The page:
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|Title:||Reverse Osmosis of Model Food Systems: Performance and Mass Transfer Characteristics (Membrane, Hyperfiltration)|
|Author(s):||Nichols, Debra Joyce|
|Department / Program:||Food Science|
|Degree Granting Institution:||University of Illinois at Urbana-Champaign|
|Subject(s):||Agriculture, Food Science and Technology|
|Abstract:||The exact mechanism for transport through reverse osmosis membranes is still a matter of controversy. To fully describe and understand the overall processes involved, the following relationships must be defined: (1) an equation relating permeate flux to the wall or boundary layer concentration (i.e., a membrane transport equation); (2) an equation relating the boundary layer concentration to a mass transfer coefficient; and (3) a model describing the mass transfer characteristics of the system in relation to feed solution properties and fluid mechanics. An attempt to define these relationships for spiral wound modules equipped with cellulose acetate membranes was made here.
Three cellulose acetate membranes, rated at 97%, 89%, and 50% sodium chloride rejection, and three model feed solutions, including a salt, a sugar, and a protein solution, were used to study performance and mass transfer characteristics of the spiral wound module and to evaluate membrane transport models. Data sets were designated Salt-97, Salt-89, Salt-50, Sucrose-97, Sucrose-89, Sucrose-50, BSA-89, and BSA-50.
Empirical models to describe permeate flux and membrane rejection as functions of the operating parameters (pressure, flow rate, temperature, and concentration) were developed using linear regression analysis. These models illustrated the functional relationships between parameters and pinpointed important interaction effects not accounted for in theoretical models.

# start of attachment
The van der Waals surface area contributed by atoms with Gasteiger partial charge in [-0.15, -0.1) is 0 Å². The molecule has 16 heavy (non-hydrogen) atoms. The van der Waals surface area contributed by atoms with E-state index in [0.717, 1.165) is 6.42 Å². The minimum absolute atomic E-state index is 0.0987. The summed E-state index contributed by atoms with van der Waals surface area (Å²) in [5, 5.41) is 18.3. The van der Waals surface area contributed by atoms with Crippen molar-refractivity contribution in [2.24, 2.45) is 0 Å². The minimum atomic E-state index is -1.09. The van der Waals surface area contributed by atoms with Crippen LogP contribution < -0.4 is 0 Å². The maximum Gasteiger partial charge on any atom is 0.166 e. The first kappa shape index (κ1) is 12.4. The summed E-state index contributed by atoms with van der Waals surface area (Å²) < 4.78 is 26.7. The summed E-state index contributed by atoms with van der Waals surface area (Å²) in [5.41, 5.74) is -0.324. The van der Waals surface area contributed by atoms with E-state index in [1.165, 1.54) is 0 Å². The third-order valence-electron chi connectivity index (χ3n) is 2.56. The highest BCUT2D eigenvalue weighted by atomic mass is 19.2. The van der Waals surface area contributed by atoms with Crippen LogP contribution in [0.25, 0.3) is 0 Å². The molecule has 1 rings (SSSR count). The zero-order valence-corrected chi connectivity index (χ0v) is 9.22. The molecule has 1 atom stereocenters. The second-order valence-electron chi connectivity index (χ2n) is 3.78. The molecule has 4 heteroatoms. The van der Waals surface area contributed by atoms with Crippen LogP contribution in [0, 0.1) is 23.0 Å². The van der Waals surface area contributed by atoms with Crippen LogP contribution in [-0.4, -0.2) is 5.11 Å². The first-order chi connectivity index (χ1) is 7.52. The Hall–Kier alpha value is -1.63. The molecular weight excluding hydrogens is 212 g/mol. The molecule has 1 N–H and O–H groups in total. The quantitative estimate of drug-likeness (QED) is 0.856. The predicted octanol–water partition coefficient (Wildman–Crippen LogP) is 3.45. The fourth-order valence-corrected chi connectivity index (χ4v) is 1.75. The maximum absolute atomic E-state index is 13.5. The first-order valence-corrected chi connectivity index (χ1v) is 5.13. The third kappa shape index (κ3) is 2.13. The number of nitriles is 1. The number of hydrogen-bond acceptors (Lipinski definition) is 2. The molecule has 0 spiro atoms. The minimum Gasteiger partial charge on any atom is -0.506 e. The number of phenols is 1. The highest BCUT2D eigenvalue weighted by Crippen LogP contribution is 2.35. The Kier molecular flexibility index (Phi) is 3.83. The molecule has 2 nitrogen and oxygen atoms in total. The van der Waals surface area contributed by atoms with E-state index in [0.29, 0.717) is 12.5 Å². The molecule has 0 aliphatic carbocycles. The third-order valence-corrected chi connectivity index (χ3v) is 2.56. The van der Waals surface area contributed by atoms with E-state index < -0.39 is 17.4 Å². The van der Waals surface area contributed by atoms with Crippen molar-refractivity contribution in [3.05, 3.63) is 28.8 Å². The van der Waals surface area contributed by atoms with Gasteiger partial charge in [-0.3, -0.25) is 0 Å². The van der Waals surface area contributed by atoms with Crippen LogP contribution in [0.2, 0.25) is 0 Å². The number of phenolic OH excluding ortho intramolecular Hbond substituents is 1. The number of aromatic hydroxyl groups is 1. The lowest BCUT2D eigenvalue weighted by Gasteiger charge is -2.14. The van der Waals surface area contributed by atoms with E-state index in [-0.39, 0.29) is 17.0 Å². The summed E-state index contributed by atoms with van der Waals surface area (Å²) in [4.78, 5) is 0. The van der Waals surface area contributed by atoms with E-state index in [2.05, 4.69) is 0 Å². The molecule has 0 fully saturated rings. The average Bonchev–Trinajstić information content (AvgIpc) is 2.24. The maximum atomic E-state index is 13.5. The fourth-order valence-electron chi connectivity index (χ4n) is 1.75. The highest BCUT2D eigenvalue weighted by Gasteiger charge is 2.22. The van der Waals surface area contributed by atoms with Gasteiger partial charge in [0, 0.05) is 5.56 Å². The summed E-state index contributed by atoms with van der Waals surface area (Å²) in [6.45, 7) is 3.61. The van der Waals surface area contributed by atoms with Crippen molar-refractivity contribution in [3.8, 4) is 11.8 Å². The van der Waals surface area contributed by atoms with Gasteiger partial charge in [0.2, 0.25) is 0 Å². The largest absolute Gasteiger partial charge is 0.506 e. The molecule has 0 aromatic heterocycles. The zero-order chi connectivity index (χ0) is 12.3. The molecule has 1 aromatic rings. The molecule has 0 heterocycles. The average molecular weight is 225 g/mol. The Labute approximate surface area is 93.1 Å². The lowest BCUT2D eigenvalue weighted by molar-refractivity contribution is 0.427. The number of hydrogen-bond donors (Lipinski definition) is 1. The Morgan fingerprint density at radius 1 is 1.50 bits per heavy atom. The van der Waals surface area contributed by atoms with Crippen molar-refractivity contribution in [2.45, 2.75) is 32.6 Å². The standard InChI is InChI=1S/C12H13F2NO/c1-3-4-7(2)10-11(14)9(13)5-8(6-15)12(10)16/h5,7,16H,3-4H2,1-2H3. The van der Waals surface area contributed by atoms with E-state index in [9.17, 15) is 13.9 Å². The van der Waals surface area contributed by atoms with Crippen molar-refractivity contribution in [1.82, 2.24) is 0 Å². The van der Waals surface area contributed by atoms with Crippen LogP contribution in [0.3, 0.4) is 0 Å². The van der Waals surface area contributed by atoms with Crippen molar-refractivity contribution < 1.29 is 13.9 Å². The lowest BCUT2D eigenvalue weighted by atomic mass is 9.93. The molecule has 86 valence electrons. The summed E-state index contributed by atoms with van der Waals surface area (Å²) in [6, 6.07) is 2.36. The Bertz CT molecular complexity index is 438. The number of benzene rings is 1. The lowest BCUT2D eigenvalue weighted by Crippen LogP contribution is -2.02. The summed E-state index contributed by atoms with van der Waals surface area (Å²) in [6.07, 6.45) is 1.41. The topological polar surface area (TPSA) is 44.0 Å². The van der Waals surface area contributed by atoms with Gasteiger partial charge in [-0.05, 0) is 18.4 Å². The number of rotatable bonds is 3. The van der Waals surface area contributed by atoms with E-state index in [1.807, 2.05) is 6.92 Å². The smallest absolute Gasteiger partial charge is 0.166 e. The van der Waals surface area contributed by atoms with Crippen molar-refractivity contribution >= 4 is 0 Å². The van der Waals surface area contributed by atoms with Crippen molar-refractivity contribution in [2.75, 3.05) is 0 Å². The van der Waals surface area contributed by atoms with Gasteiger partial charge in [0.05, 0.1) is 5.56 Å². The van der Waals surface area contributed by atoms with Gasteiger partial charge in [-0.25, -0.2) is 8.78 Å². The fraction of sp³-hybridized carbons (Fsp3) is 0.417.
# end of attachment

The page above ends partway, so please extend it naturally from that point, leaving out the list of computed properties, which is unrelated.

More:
Sourirajan's system analysis approach, which includes the film theory for mass transport, was used to obtain mass transfer coefficents. Correlations between dimensionless transport numbers were then developed for each solution-membrane combination. For this data, pressure appeared to affect estimates of the mass transfer coefficient. In the dimensionless correlations, the exponents for the Reynolds numbers for the more open membrane were close to those predicted for turbulent flow while the exponents for the Reynolds numbers for the tighter (higher rejection) membranes were closer to those predictions for laminar flow. This suggests that membrane ultrastructure (pore size) and the corresponding mechanism for membrane transport, which are not accounted for in the film theory, are important factors in determining mass transfer characteristics. (Abstract shortened with permission of author.)
Thesis (Ph.D.)--University of Illinois at Urbana-Champaign, 1985.
|Date Available in IDEALS:||2014-12-15|
This item appears in the following Collection(s)
Dissertations and Theses - Food Science and Human Nutrition
Graduate Dissertations and Theses at Illinois
Graduate Theses and Dissertations at Illinois